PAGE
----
Seeing Stars: Medicare’s Rating System Comes to Home Health Agencies
Posted On: October 20th, 2015
Former Vice President, Product Marketing and Strategy, McKesson (Retired)
Preparing to leave the hospital is an extraordinarily complex task for elderly and chronically ill patients. Choosing a home health care provider is just one of many decisions made during that busy, confusing time.
“You give [patients] as much information as you can [about home health agencies], but they’re not really in a receptive mode,” Alex Alvarez of Montefiore Care Management Organization told Kaiser Health News in a recent article. “They just want to go home.”
Making those decisions easier is a main reason behind CMS’s new program that assigns one to five stars to home health agencies based on self-reported data and Medicare billing records.
In July, Medicare released Star Ratings for more than 9,000 agencies. About half received average scores (3 or 3.5 stars); 28% received below average ratings. Medicare plans to eventually use the same or similar data to pay bonuses and apply penalties to agencies based on performance.
The Medicare star ratings were based on:
- How quickly someone from the agency visited the patient
- Whether they explained the drugs to be taken to the patient or caregiver
- Whether they made sure a patient got a flu shot for the season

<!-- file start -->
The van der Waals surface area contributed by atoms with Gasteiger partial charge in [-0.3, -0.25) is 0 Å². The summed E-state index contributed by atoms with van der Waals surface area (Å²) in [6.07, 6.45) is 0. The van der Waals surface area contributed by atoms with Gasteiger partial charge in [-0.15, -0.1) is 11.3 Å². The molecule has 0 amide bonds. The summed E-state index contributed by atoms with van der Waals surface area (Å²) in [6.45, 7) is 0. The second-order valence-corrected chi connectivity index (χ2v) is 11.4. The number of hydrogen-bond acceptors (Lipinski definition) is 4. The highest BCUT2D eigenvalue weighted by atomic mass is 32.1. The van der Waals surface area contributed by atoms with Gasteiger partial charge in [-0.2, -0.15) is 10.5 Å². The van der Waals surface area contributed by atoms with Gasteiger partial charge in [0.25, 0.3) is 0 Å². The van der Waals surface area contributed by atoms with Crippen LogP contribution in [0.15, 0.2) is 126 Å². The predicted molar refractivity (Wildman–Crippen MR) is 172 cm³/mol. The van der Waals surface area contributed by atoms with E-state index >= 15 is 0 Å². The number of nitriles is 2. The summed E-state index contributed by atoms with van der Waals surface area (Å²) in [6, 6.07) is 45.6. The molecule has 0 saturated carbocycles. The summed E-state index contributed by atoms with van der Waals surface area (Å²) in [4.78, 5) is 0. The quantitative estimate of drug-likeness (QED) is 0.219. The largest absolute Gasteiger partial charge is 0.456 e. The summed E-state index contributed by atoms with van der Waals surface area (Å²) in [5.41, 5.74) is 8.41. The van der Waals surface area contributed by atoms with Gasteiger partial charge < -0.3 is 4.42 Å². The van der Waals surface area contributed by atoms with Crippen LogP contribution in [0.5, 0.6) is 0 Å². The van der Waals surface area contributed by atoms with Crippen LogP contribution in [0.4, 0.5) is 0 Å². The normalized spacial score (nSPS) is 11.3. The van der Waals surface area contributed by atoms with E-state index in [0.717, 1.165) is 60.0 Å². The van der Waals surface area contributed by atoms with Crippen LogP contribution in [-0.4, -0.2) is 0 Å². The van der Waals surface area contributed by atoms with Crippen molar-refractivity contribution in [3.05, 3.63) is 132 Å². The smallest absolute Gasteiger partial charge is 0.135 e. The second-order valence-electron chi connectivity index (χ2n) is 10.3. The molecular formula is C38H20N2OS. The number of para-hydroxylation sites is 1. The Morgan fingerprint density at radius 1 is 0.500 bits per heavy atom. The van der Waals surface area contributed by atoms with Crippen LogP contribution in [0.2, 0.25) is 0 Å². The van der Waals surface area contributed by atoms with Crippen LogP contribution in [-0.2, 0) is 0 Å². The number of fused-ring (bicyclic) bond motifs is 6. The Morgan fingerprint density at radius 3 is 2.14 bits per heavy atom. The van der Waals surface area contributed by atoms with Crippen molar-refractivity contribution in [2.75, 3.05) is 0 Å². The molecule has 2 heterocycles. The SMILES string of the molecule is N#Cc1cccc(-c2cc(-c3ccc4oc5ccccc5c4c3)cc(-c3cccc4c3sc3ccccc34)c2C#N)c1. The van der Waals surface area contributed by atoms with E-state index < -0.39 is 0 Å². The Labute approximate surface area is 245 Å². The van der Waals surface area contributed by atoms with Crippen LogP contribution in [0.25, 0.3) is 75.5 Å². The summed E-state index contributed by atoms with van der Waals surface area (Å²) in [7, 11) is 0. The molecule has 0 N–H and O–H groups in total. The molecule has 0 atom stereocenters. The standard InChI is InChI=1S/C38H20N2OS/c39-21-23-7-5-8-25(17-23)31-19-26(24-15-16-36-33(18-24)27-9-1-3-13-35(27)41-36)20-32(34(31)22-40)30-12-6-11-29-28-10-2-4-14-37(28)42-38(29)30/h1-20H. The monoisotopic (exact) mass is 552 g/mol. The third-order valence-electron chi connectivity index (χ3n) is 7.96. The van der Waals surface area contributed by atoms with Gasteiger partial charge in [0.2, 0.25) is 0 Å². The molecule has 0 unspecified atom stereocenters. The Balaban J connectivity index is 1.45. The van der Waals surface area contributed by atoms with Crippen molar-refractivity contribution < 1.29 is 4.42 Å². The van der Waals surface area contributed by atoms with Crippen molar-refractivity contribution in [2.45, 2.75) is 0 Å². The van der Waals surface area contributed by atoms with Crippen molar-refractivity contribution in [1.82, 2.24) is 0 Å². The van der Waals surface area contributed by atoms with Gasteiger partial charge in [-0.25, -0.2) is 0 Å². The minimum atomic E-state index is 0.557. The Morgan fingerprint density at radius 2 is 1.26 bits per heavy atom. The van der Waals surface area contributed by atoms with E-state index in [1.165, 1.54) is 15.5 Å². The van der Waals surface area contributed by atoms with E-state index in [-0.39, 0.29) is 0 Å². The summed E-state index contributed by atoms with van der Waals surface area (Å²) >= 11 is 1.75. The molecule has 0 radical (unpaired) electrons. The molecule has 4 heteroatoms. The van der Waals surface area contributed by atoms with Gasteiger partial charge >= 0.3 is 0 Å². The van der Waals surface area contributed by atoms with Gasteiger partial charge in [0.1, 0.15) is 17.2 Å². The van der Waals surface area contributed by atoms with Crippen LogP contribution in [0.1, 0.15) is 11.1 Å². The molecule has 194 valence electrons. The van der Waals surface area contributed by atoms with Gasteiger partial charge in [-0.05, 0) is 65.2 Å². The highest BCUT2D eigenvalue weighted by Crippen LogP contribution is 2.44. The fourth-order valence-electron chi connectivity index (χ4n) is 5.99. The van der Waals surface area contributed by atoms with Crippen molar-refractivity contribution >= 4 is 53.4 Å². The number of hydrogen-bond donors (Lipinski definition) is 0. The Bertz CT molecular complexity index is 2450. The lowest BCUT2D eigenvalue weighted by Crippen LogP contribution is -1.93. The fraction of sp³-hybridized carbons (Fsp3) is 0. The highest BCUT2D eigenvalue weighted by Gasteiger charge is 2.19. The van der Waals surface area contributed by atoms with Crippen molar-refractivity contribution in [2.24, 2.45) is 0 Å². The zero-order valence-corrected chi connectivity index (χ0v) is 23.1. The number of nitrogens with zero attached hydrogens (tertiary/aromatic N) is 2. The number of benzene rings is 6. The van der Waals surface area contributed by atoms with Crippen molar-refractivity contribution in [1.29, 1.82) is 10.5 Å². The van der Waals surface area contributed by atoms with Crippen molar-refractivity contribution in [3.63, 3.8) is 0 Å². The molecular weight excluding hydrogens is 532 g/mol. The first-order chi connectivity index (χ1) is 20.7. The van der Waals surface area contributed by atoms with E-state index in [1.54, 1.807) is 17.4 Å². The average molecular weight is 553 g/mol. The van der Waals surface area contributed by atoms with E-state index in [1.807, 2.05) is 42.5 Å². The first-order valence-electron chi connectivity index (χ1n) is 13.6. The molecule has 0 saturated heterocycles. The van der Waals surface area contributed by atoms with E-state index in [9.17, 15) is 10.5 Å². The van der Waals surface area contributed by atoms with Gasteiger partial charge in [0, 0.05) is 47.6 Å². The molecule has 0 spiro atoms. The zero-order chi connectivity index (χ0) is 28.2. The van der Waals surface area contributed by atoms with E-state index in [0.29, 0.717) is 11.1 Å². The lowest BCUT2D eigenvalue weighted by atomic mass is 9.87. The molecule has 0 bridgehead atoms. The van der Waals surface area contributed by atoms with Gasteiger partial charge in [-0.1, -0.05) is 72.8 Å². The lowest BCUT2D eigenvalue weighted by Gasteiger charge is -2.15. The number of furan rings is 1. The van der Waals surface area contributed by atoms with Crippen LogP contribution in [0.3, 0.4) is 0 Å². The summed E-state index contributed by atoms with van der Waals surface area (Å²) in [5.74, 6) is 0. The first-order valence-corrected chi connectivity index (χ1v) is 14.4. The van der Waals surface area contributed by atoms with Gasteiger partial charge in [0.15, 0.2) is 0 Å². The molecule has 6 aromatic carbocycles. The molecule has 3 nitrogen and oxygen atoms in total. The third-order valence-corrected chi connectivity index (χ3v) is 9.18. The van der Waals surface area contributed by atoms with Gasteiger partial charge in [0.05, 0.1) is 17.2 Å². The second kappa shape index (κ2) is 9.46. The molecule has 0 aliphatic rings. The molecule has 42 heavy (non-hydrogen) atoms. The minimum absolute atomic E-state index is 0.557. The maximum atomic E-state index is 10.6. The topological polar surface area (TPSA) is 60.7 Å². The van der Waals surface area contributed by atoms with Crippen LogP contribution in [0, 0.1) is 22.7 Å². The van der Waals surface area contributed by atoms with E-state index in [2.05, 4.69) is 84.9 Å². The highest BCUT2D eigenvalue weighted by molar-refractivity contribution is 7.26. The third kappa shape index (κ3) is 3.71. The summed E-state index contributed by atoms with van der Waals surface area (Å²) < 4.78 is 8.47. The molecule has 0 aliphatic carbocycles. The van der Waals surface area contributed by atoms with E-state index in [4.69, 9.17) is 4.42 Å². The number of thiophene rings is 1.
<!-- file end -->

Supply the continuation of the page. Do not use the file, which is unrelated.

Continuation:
- How much patients improved skills such as walking, bathing, getting in and out of bed, bathing, breathing and being able to move around with less pain
- How many patients had to be admitted to the hospital
Since this program is new to home health agencies, it’s unclear precisely how it will affect the industry. Dr. Kate Goodrich, director of the quality measurement program at CMS, struck an upbeat tone, saying “What this indicates to us is a large proportion of home health agencies are performing reasonably well.”
However, the National Association for Home Care and Hospice has expressed concern over the methodology of the Star Ratings system, saying the ratings are adjusted so that agencies are grouped toward the middle.
Going forward, lessons may be learned in the patterns uncovered by the Kaiser Health News analysis. For example, the highest proportion of one- or two-star agencies were in Alaska, Arkansas, Minnesota, Ohio, Oregon, Texas, Wyoming, and DC. In those places, four out of 10 agencies (or more) received less than three stars.
In addition, home health agencies run out of skilled nursing homes and agencies run or paid for by local governments tended to perform poorly while visiting nurse associations and agencies with religious affiliations tended to get the most stars.
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